A quarter-century ago, network television weekly ferried baseball across the land. Today streaming, cable, and local TV carry most all regular-season coverage, the sport less part of our cultural landscape. A harbinger was former NBC Game of the Week analyst Tony Kubek, who walked away from the pastime in 1994. Today our profile of great Voices continues by Curt Smith: to USA Today, “the voice of authority in baseball broadcasting.”
WHERE HAVE YOU GONE, TONY KUBEK?
By CURT SMITH
In 2009, Tony Kubek became the National Baseball Hall of Fame and Museum’s 33rd Ford C. Frick Award recipient for “broadcast excellence.” It marked the award’s first analyst-only choice—and improbable, given how “painfully shy” the 18-year-old had been in 1954 when a number of teams were ready to break the bank to sign the future “bonus baby” infielder.
Kubek’s father, an ex-Triple-A Milwaukee Brewer, pictured a different path. “Forget a big deal,” he told Tony. “Their rules make you stay with the [parent] club.” He wanted his son to mature in the minors. Agreeing, New York gave him just $3,000 to sign. “If not for him,” Tony said of pop, “I’d have never signed with the Yanks.” Without them, he likely would never have aired network television.
Instead, in 1957, Kubek made the parent club, became American League Rookie of the Year, and homered twice in a World Series game in his hometown, Milwaukee. Next year Tony played shortstop, third base, and the whole outfield in a Fall Classic game. Skipper Casey Stengel prized his versatility. Ralph Houk, Casey’s 1961 successor, wanted stability, naming Kubek shortstop, “period.” The move helped fuel the pinstripes’ then-19th world title of their current 27.
That offseason Tony married, was drafted, entered Army Reserve, and returned in August 1962 to go deep in his first at-bat as the Yanks won their second straight Series, Voices Mel Allen and Red Barber regularly inviting him on post-game TV. He accepted once, regretting it. Hard to believe: the red light made Kubek sweat. “Nobody would ever have thought of me on the air,” he said, except for a career-ending injury that made him a household name.
Retrieve October 13, 1960: Game Seven of the World Series at Forbes Field in Pittsburgh. Yanks up, 7-4, the eighth inning began with a Pirates single. Bill Virdon then grounded to Tony: “A sure double play until the ball hit something and hit me in the larynx.” Kubek fell, grabbed his throat, coughing blood. The gamer wanted to stay in, but “Casey is saying, ‘This is no time to be a hero,’” mused Allen. Tony was in a hospital when Bill Mazeroski hit a 10-9 Series-winning homer. The “Beat ’Em Bucs” had.
Kubek struggled offensively through 1965, when doctors found he had broken his neck, likely from Virdon’s grounder or a neck injury playing touch football. A collision could paralyze. Retiring, Tony, 30, readied to fly home and “sell [Laughing Cow] cheese.” Instead, an NBC official cornered him at a Manhattan bar. His network had just acquired Saturday’s long-running Game of the Week, he said. Would Kubek audition as a backup analyst?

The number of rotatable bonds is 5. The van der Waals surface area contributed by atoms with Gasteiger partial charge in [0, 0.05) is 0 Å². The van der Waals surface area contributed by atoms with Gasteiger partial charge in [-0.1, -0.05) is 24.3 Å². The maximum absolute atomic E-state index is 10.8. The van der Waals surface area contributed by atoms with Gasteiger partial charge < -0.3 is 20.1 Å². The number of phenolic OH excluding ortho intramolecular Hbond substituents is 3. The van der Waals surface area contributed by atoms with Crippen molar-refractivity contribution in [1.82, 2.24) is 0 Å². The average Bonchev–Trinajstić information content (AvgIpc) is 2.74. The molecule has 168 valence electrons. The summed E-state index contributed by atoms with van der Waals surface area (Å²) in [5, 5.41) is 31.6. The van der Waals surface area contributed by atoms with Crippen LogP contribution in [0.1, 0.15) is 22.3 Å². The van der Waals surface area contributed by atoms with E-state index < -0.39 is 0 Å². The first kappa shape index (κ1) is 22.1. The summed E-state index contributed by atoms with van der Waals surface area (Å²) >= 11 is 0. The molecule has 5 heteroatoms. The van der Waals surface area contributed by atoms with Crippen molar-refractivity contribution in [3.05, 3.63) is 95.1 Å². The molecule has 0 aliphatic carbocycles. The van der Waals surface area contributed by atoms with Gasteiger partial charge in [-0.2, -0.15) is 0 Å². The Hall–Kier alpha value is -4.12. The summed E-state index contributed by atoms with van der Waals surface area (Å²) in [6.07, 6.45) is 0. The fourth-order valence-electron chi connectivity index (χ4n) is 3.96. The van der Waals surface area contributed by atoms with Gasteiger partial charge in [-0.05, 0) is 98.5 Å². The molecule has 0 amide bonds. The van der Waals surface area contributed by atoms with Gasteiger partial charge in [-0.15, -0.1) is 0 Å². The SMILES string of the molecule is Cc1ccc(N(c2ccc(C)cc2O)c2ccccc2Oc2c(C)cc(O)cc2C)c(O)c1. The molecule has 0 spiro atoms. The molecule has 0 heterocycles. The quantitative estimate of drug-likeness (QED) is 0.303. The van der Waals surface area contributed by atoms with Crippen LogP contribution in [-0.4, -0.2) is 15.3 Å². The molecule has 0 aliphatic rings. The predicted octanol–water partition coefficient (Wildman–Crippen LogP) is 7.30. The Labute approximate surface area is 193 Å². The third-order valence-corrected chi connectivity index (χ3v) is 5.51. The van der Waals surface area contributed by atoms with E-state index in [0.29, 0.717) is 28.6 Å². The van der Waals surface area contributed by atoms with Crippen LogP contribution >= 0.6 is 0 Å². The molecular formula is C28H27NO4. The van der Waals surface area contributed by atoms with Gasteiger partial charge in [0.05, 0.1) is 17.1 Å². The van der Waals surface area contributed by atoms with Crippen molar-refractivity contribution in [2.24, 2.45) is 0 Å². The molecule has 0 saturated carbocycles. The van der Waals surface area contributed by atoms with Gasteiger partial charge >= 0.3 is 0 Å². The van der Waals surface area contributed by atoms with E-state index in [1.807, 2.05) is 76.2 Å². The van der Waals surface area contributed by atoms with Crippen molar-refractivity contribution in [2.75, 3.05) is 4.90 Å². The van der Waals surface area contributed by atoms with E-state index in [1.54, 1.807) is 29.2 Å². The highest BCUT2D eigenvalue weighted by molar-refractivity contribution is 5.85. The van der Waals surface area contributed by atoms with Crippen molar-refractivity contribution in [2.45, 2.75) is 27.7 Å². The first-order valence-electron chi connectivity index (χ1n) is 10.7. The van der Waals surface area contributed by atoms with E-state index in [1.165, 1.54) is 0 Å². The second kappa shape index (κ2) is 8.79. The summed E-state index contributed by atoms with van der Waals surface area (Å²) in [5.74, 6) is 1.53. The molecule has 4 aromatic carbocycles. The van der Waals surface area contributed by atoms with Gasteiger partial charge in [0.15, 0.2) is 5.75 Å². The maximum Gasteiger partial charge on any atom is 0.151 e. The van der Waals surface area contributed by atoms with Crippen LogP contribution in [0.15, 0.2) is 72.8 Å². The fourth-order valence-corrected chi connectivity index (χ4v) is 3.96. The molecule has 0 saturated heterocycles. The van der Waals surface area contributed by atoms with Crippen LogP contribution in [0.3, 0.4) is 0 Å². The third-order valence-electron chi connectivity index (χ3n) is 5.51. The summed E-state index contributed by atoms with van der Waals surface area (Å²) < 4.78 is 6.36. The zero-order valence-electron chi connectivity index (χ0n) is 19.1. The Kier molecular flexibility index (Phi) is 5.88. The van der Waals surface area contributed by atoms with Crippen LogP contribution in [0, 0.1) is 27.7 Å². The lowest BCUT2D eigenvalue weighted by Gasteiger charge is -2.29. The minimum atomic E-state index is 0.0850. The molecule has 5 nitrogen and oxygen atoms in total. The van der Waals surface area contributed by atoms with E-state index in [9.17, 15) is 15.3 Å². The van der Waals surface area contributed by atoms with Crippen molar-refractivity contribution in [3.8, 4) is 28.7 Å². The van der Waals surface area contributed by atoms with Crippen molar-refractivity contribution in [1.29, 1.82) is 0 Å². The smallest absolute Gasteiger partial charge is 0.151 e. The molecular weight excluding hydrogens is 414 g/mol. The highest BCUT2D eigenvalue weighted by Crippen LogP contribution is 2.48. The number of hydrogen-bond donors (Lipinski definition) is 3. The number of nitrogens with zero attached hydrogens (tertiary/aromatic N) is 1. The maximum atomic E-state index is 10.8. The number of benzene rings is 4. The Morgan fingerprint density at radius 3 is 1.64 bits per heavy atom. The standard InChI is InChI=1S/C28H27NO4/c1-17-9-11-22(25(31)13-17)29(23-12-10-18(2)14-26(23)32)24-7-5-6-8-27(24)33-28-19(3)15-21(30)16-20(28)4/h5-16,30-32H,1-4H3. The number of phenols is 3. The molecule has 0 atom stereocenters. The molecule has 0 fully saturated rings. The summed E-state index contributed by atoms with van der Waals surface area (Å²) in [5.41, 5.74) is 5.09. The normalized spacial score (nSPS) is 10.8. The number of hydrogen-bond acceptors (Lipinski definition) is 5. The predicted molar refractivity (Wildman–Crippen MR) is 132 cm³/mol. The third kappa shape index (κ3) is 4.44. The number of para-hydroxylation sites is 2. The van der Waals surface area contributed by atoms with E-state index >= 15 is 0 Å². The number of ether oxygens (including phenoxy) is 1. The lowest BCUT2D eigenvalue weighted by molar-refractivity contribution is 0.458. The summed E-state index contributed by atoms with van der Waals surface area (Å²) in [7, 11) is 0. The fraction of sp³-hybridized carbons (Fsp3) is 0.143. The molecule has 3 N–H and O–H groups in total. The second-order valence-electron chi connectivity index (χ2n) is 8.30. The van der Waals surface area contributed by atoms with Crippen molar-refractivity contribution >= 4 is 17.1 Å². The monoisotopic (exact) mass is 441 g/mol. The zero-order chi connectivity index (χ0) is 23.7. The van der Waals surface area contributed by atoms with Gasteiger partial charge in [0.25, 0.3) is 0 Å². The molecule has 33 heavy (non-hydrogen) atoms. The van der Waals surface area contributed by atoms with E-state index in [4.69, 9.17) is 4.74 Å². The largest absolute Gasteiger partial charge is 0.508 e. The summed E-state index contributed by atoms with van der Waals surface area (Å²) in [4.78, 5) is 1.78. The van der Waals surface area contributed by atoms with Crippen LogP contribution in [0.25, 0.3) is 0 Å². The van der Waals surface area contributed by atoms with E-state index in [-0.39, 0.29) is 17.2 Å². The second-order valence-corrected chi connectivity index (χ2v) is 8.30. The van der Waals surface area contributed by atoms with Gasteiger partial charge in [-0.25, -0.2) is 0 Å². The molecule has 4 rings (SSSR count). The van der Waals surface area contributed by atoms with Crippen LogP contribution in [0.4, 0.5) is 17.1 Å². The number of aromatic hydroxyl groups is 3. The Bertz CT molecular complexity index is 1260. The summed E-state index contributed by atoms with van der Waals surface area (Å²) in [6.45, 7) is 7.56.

Many laughed, but the last laugh was Tony’s. With no experience, he was hired. Weekly, Curt Gowdy and Pee Wee Reese did the “A” primary Game—say, Cubs-Dodgers—across the country. Blackout rules gave Kubek and Jim Simpson the “B” backup set—Tigers-Indians—seen only in Chi-Town and LA. When an “A” game was rained out, Simpson’s sub that week was “thrilled.” Not Tony. Thirty minutes before the game, no Tony. Fifteen, no Tony. Finally, Tony. “Where you been?” said ball-and-striker Charlie Jones. “Throwing up,” said Kubek. “I’m not ready to go national.”
By 1968, he was. That fall, Curt and Pee Wee doing play-by-play and color, respectively, NBC made Kubek a Series field reporter. “I wasn’t bitter,” former Brooklyn Dodgers shortstop Reese later said, axed in 1969 for Tony but not told why. “Did I talk too much? Did I talk too little?” Stuttering and talking too quickly, NBC’s new primary Game analyst had to make himself stylistically over.
Buying a recorder, Kubek read poetry aloud for 20 minutes a day: Gowdy’s idea to buoy his delivery. No one had to increase Tony’s candor. The nine-year veteran thought the designated hitter a “dumb rule.” The “union guy” and liberal Democrat said replacement players “would have to be called scabs.” Before long Kubek seemed to mime baseball’s Diogenes, the ancient Greek who carried a lamp during the day, claiming to be seeking an honest man.
Who was this new Voice, anyway? Not Wisconsin’s tongue-tied teen. From 1969-89, Tony called 10 All-Star Games, 14 League Championship Series, and 11 Series. In the 1972 LCS, Oakland’s Bert Campaneris, knocked down by Lerrin LaGrow, threw his bat at the Tigers pitcher. Tony called it “justified,” the pitch aimed at Bert’s legs—thus, career. When NBC, Detroit’s Chrysler Corp. sponsor, and Commissioner Bowie Kuhn asked him to apologize, Kubek refused. To critic Jack Craig, he had “really no sense of humor, speaks a little too often, and may be too much in love with his sport. Still, one listens”—witness 1975.